Citroen C4 Picasso 1.6 HDi VTR+

14 Aug, 2009 12:55pm

Five-seater version of MPV top-seller is still a strong choice

Look at the Citroen C4 Picasso, and you’re greeted by a mixture of disjointed lines and awkward angles – just like the paintings of the car’s famous artist namesake! Yet the overall effect is extremely eye-catching.

To our eyes, the C4’s unusual styling is a success – particularly the stepped line of the deep side windows, which give young rear seat passengers a great view out. The large windscreen that extends over the heads of front seat occupants is another neat design feature, and it has safety benefits, too, as it improves visibility.

Elsewhere you’ll spot neat details such as the large headlamps and steeply raked rear screen, which help the C4 appear bold and fresh next to its more restrained rivals.

The same goes for the interior, which features Citroen’s trademark fixed hub steering wheel. This places buttons for the stereo, cruise control and trip computer a finger stretch away from the rim. It takes a little getting used to, but once you’re on the move it soon proves its worth.

The massive dashboard houses two huge lidded cubbyholes and supports the centrally mounted instrument display and perfectly placed gearlever.

Climb into the rear and you’ll find three individual chairs which slide back and forth, fold flat or can be removed completely. With the seats pushed right back on their runners there’s plenty of legroom, while luggage space is a useful 500 litres. Fold the rear bench flat – a slightly fiddly operation – and you liberate a van-like 1,734 litres.

Further storage is available in secret lidded compartments hidden beneath the floor and deep door bins. Plus, our VTR+ test car came with the collapsible Modubox trolley, which can be used to transport shopping and other small items.

On the move, the Citroen’s 1.6-litre HDi diesel is willing and refined, although it can’t match the scorching straight-line performance of the SEAT. The Picasso was at its best in the middle of the rev range, where the 240Nm of torque helps the car easily keep pace with fast-moving traffic.

Nevertheless, its fuel return of 39.7mpg was excellent – and only 0.6mpg behind the frugal Renault Scenic. An extra gear ratio might have boosted the C4’s chances, as it’s the only car in our test quartet to be fitted with a five-speed box.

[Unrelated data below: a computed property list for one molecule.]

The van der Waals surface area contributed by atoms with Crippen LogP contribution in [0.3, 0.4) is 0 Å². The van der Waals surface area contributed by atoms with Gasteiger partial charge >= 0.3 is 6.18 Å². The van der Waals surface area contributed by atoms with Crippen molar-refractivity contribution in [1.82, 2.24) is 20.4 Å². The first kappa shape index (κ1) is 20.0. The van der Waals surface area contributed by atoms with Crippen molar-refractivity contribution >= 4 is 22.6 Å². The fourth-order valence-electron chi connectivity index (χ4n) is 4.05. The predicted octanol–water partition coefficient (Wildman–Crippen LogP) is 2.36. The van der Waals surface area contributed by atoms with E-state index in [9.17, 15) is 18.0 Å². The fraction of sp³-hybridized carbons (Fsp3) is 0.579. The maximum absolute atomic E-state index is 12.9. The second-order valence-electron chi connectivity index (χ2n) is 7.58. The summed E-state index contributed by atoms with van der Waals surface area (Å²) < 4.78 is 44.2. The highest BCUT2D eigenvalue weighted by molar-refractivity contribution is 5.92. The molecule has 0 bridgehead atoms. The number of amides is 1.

Citroens are renowned for their ride quality, and the Picasso upholds this – it was the most comfortable model here. But it can’t match the sharp handling of either the Altea or Scenic. Body control isn’t as strong, while the light steering doesn’t serve up any real feedback.

The driving position could be more car-like, too.

The Citroen is at a disadvantage in dealers, as its £18,795 price tag is £1,100 more than the Renault’s. However, this premium does get you supreme practicality and lots of kit. The question is whether it’s worth the extra outlay.

Details

Chart position: 3
WHY: With its spacious cabin stylish C4 Picasso is currently our favourite five-seat MPV.

Disqus - noscript

I would like to know if the 39mpg was acurate as the magazine I have just been reading states 64.2mpg.

hi cosmos have you got one yet?well you will find that,using the limiter on the motorway easy 55 mpg
round town (limiter) 45/47 mpg problem with electronic gearbox after 3 months rac said take it back so lookers can re configure --they did now no problem. only problem now is 7 seats/we have to take grandkids everywhere!!! all in all perfect for our needs

Pros:

Strong engine
Fantastic visibility
Supremely practical and flexible interior
Loads of stowage options
Good motorway cruiser

Cons:

Engine is noisy and unrefined
Gearshift is notchy and clunky
Build quality is abysmal
Ride quality is awful, the suspension is very crashy
The steering feels vague and is very light
Extremely susceptible to sidewinds, you had better be awake when passing trucks on a motorway
Fuel economy not as good as expected or reported

I should explain that I chose the 5 speed manual box over the 6 speed semi-auto after hearing and reading about so many horror stories regarding the latter. In truth, neither box is good...

ps The clutch isn't great either, although the brakes are good enough to catapult you through the vast windscreen if you so desire.

I have just been out in my new c4 Picasso there is a slight covering of snow and the car was skidding out of control.
It could not not gain traction on a hill a hill that my previous three picassos never had the slightest problem with.
has any one else had similar problems ?

Brian Barnsley

Key specs

* Price: £18,795
* Engine: 1.6-litre 4cyl, 110bhp
* 0-60mph: 12.3 seconds
* Claimed economy: 51.4mpg
* Claimed CO2: 145g/km
* Annual tax: £125

Issue 1346
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